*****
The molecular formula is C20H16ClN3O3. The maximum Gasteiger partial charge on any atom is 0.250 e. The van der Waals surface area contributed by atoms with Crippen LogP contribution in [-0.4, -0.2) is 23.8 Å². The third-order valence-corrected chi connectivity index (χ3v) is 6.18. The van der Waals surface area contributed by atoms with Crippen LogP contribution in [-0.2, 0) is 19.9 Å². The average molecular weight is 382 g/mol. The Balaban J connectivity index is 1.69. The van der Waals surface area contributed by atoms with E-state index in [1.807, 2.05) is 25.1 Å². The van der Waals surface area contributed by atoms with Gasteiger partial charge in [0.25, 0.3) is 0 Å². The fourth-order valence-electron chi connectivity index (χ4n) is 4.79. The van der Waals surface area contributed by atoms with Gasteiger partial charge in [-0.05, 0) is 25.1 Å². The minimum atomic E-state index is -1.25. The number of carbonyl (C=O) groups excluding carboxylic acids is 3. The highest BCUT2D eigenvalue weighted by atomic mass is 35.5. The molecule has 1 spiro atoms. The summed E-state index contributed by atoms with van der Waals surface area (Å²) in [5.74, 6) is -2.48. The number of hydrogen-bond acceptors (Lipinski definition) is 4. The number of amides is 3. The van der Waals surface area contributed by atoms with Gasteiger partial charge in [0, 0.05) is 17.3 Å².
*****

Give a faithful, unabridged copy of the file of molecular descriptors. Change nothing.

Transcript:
The molecular formula is C20H16ClN3O3. The maximum Gasteiger partial charge on any atom is 0.250 e. The van der Waals surface area contributed by atoms with Crippen LogP contribution in [-0.4, -0.2) is 23.8 Å². The third-order valence-corrected chi connectivity index (χ3v) is 6.18. The van der Waals surface area contributed by atoms with Crippen LogP contribution in [-0.2, 0) is 19.9 Å². The average molecular weight is 382 g/mol. The Balaban J connectivity index is 1.69. The van der Waals surface area contributed by atoms with E-state index in [1.807, 2.05) is 25.1 Å². The van der Waals surface area contributed by atoms with Gasteiger partial charge in [0.25, 0.3) is 0 Å². The fourth-order valence-electron chi connectivity index (χ4n) is 4.79. The van der Waals surface area contributed by atoms with Gasteiger partial charge in [-0.05, 0) is 25.1 Å². The minimum atomic E-state index is -1.25. The number of carbonyl (C=O) groups excluding carboxylic acids is 3. The highest BCUT2D eigenvalue weighted by atomic mass is 35.5. The molecule has 1 spiro atoms. The summed E-state index contributed by atoms with van der Waals surface area (Å²) in [5.74, 6) is -2.48. The number of hydrogen-bond acceptors (Lipinski definition) is 4. The number of amides is 3. The van der Waals surface area contributed by atoms with Gasteiger partial charge in [0, 0.05) is 17.3 Å².